In comments to the media, Barnaby Joyce, a former deputy prime minister, likened the exposure of the far-right individuals to a “McCarthyist witch-hunt.” However, he later retracted the comment.
The state Labor Party has demanded that the Nationals release the names of those who have been banned. Labor and the Greens have adopted a cynical posture of shock and outrage over the presence of the right-wing grouping. Yet, by long enforcing the dictates of the corporate elite, they bear the central responsibility for the emergence of right-wing populist and fascistic elements.
Labor itself was founded on the racist White Australia program, and has also sought to whip-up hostility to immigrants and refugees. The Greens have supported federal Labor governments as they have persecuted immigrants and imposed austerity measures on the working class as a whole. Like all the official parliamentary parties, they are based on Australian nationalism.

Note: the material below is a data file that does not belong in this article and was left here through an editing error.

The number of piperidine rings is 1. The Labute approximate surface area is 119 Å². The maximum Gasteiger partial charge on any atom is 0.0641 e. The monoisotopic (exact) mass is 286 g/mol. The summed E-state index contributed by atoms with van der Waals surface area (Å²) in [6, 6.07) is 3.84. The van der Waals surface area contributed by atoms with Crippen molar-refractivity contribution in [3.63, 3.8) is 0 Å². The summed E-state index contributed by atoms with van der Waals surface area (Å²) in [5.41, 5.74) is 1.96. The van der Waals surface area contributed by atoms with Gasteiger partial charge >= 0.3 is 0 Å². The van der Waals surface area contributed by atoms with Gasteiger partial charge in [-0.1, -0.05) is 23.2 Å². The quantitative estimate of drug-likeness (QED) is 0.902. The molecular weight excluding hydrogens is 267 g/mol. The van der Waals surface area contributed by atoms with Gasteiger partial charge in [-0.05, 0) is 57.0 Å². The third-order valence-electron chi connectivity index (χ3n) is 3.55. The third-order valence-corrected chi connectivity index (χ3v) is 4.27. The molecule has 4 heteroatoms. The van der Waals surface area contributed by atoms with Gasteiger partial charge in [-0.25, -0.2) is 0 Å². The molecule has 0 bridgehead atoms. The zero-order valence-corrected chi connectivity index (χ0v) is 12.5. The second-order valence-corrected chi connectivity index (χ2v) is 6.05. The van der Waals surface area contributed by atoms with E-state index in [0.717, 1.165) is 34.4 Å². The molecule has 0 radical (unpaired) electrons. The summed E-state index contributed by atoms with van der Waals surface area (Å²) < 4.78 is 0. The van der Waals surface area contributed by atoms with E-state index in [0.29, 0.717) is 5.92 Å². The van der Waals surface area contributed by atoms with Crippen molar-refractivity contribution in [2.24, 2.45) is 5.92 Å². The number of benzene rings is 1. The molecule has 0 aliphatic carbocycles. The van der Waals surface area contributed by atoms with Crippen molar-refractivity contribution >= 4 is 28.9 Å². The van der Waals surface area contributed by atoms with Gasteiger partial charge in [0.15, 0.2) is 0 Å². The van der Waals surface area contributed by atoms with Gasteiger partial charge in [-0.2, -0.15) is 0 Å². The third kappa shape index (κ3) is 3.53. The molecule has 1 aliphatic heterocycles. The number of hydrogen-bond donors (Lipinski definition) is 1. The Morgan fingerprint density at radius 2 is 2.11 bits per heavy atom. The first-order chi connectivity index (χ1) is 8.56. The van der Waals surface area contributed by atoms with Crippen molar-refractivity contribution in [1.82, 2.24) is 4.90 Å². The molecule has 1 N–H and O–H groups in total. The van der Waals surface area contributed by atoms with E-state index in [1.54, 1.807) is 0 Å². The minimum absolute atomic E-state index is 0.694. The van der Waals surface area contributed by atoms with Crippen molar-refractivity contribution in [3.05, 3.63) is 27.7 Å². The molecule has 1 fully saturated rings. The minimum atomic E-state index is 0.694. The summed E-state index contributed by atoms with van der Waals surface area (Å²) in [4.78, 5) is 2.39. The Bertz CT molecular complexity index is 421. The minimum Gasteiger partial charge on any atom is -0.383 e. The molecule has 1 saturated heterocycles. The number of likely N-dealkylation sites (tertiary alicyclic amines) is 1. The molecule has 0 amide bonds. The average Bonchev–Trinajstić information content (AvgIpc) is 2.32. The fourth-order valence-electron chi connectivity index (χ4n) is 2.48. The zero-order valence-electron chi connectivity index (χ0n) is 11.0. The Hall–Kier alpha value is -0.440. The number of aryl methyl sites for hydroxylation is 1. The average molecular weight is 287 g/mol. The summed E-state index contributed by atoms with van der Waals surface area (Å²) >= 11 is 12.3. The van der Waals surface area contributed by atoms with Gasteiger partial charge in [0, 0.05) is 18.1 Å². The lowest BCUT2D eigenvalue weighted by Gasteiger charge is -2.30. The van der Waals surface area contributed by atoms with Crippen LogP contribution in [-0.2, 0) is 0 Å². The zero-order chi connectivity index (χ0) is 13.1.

Labor and the unions have played a pernicious role, scapegoating “foreign workers” for a deepening social crisis caused by their pro-business policies. In a bipartisan front with the Coalition, they have also helped implement the persecution of refugees. Successive governments have transported asylum-seekers to concentration camps in the Pacific.
At the same time, both Labor and the Coalition, along with the media, have bombarded the population with nationalist propaganda aimed at justifying Australia’s involvement in US-led wars and military preparations, including for conflict with China. Its purpose has been to intimidate widespread anti-war sentiment.